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My five-year-old is often constipated. Should I be worried? Add to ...

The question: I have two girls, ages 5 and 7. Ever since she was a baby, my youngest has seemed prone to constipation, at least compared with her older sister. They have roughly the same diet and aren't picky eaters. Should I be concerned that this may be a sign of an underlying health condition?

The answer: Constipation is one of the most common conditions that we see at our pediatric clinic and it affects children of all ages. I define constipation as stools that are large, hard and may be painful to pass. Some constipated children will only pass a stool once or twice a week. Stools that are painful to pass often cause the child to withhold them in the future, which only makes the problem worse.

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Fortunately, it is extremely uncommon for constipation to be a sign of an underlying health problem. As long as your child seems otherwise healthy (eating well, growing normally) then there is probably no need for panic or concern. Some children’s bowels are sensitive to dairy products, which can result in constipation. This doesn’t mean that dairy products need to be eliminated, but if your child has a generous intake of cheese, milk or yogurt, then decreasing the amount ingested can sometimes be helpful. Reducing the fat content of dairy products, for example by switching from homogenized to 2 per cent or 1 per cent milk, can also loosen up a child’s bowels.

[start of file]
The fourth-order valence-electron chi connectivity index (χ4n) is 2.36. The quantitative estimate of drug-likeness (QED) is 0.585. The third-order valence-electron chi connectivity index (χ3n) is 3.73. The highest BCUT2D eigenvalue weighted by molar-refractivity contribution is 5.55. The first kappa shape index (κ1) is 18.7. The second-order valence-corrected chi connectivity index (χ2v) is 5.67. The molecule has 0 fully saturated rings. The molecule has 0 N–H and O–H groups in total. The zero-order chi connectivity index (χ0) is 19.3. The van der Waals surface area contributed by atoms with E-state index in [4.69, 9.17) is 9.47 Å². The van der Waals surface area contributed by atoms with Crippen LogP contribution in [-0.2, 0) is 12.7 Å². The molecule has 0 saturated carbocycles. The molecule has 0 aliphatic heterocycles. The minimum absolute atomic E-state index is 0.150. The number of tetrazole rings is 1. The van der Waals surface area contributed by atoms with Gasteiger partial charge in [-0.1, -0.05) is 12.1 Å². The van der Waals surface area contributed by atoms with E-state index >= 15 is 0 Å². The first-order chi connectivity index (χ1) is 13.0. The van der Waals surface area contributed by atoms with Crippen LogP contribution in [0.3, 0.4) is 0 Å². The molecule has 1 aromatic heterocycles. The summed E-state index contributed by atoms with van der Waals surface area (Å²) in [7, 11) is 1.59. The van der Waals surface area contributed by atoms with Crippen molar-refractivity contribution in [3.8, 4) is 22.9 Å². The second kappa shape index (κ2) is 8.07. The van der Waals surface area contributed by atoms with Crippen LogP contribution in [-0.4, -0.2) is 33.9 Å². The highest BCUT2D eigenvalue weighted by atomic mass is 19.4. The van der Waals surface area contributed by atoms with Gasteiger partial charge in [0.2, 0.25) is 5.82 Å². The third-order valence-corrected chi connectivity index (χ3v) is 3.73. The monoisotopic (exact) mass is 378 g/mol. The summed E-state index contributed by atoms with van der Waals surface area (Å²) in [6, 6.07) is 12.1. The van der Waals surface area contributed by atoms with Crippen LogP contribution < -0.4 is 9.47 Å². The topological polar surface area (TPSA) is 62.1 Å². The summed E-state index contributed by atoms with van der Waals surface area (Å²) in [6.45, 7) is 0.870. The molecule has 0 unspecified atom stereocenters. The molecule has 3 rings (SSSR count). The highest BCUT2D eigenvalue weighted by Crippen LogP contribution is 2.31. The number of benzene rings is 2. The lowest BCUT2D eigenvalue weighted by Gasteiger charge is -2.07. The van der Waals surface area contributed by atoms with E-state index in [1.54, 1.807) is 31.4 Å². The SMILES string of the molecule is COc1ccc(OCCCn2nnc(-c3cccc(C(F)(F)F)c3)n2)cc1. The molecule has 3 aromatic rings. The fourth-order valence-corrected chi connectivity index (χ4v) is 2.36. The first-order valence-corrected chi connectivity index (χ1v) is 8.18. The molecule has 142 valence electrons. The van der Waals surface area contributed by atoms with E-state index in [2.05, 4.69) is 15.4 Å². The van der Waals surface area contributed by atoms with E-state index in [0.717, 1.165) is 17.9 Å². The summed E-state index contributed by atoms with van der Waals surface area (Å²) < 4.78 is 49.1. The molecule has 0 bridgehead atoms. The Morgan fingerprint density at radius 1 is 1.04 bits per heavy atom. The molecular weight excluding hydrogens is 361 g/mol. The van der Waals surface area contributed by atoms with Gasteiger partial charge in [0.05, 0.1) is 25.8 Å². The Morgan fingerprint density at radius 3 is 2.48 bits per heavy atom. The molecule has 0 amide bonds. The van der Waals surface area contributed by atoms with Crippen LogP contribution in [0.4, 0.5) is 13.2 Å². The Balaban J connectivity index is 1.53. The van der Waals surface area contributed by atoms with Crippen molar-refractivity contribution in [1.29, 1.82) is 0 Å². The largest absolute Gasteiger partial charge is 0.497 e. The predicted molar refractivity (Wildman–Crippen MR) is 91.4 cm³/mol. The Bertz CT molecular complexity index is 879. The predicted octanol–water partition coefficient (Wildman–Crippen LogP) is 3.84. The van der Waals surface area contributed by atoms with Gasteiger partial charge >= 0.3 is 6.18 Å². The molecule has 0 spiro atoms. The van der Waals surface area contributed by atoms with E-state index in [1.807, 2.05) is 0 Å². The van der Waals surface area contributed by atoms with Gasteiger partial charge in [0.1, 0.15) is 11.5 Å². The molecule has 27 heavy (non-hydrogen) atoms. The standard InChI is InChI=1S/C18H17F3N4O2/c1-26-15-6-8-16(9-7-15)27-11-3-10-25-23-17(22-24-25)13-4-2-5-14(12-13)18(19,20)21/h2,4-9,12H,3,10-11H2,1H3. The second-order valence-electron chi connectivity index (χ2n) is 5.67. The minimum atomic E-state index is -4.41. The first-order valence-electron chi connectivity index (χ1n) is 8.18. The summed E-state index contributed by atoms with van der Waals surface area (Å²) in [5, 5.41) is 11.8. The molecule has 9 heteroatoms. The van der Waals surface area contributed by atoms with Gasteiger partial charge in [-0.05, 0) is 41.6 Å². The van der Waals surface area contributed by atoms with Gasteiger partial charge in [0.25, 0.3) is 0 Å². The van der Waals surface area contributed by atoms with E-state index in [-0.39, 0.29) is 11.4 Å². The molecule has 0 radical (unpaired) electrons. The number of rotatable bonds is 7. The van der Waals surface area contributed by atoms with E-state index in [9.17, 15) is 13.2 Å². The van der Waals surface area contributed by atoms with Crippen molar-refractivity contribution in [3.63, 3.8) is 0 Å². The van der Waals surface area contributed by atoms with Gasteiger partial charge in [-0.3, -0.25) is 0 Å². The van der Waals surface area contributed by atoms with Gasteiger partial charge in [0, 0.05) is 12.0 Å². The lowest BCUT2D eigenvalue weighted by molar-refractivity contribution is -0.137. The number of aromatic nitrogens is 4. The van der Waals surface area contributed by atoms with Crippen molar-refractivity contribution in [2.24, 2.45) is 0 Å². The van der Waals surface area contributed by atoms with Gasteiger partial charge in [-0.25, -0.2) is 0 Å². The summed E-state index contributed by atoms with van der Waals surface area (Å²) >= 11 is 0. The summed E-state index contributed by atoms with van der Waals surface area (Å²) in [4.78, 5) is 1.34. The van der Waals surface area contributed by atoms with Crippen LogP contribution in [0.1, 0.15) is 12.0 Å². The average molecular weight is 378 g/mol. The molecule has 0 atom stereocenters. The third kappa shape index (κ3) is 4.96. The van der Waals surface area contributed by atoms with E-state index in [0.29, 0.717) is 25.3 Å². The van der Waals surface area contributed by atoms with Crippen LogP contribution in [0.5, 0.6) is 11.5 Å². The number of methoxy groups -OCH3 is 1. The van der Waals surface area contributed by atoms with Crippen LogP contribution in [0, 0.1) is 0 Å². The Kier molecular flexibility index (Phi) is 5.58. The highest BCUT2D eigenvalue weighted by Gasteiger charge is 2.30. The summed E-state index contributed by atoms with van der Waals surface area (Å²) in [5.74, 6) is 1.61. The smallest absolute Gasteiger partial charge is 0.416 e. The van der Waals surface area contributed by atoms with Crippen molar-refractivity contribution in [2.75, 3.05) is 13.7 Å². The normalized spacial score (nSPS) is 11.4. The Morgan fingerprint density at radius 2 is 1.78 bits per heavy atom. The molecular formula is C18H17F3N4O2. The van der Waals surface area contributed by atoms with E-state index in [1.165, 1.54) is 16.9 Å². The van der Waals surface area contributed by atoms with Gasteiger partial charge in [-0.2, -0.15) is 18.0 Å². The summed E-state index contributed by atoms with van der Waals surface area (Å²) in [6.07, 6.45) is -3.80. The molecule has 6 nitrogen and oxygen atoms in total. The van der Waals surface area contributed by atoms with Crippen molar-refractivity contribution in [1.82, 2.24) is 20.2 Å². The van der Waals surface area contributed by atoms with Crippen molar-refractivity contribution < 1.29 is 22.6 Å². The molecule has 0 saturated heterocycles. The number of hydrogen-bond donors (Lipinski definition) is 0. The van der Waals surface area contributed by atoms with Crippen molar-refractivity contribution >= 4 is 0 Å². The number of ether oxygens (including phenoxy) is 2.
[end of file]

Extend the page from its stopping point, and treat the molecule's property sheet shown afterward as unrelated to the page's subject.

Some children with more severe constipation may require medication or stool softener but this is best discussed with your child’s physician. Make sure you encourage good bathroom habits in your child, such as having him or her sit on the toilet after each meal. Sitting properly on the toilet (with your child’s feet flat on the floor or on a step stool) also promotes easier passage.

Encourage your child to drink lots of water and include fruits, vegetables and whole-grain products in your family’s meal plan. This can help prevent constipation and will promote good eating habits for the entire family.

Send pediatrician Michael Dickinson your questions at pediatrician@globeandmail.com. He will answer select questions, which could appear in The Globe and Mail and/or on The Globe and Mail website. Your name will not be published if your question is chosen.

The content provided in The Globe and Mail's Ask a Health Expert centre is for information purposes only and is neither intended to be relied upon nor to be a substitute for professional medical advice, diagnosis or treatment.

 
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